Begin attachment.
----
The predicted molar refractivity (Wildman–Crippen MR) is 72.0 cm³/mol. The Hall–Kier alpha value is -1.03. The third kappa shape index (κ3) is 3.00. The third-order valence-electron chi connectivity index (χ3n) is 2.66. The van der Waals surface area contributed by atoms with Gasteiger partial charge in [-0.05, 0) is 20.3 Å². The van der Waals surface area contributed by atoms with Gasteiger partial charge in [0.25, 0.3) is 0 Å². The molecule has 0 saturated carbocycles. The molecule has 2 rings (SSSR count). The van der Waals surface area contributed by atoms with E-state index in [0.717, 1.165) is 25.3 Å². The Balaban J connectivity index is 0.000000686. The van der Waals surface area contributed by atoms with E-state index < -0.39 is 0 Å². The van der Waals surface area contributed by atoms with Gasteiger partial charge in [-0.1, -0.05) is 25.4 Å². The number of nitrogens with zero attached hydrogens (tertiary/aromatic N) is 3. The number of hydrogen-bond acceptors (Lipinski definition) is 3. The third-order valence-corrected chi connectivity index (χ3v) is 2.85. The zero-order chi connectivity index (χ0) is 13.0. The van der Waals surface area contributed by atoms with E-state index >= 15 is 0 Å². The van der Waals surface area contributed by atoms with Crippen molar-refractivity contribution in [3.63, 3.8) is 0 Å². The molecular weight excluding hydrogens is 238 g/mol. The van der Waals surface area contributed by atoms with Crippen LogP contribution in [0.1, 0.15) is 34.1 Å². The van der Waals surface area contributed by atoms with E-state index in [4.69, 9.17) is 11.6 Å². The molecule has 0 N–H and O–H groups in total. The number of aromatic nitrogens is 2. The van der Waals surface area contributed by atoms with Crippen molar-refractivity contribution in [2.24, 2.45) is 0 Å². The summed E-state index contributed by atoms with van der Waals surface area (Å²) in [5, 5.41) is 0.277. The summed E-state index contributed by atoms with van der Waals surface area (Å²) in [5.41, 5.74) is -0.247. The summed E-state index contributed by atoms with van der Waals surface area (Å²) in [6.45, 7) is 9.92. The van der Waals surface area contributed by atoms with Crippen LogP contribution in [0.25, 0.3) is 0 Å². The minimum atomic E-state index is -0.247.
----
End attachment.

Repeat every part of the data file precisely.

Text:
The predicted molar refractivity (Wildman–Crippen MR) is 72.0 cm³/mol. The Hall–Kier alpha value is -1.03. The third kappa shape index (κ3) is 3.00. The third-order valence-electron chi connectivity index (χ3n) is 2.66. The van der Waals surface area contributed by atoms with Gasteiger partial charge in [-0.05, 0) is 20.3 Å². The van der Waals surface area contributed by atoms with Gasteiger partial charge in [0.25, 0.3) is 0 Å². The molecule has 0 saturated carbocycles. The molecule has 2 rings (SSSR count). The van der Waals surface area contributed by atoms with E-state index in [0.717, 1.165) is 25.3 Å². The Balaban J connectivity index is 0.000000686. The van der Waals surface area contributed by atoms with E-state index < -0.39 is 0 Å². The van der Waals surface area contributed by atoms with Gasteiger partial charge in [-0.1, -0.05) is 25.4 Å². The number of nitrogens with zero attached hydrogens (tertiary/aromatic N) is 3. The number of hydrogen-bond acceptors (Lipinski definition) is 3. The third-order valence-corrected chi connectivity index (χ3v) is 2.85. The zero-order chi connectivity index (χ0) is 13.0. The van der Waals surface area contributed by atoms with E-state index >= 15 is 0 Å². The van der Waals surface area contributed by atoms with Crippen molar-refractivity contribution in [3.63, 3.8) is 0 Å². The molecular weight excluding hydrogens is 238 g/mol. The van der Waals surface area contributed by atoms with Crippen LogP contribution in [0.1, 0.15) is 34.1 Å². The van der Waals surface area contributed by atoms with E-state index in [4.69, 9.17) is 11.6 Å². The molecule has 0 N–H and O–H groups in total. The number of aromatic nitrogens is 2. The van der Waals surface area contributed by atoms with Crippen molar-refractivity contribution in [2.24, 2.45) is 0 Å². The summed E-state index contributed by atoms with van der Waals surface area (Å²) in [5, 5.41) is 0.277. The summed E-state index contributed by atoms with van der Waals surface area (Å²) in [5.41, 5.74) is -0.247. The summed E-state index contributed by atoms with van der Waals surface area (Å²) in [6.45, 7) is 9.92. The van der Waals surface area contributed by atoms with Crippen LogP contribution in [0.25, 0.3) is 0 Å². The minimum atomic E-state index is -0.247.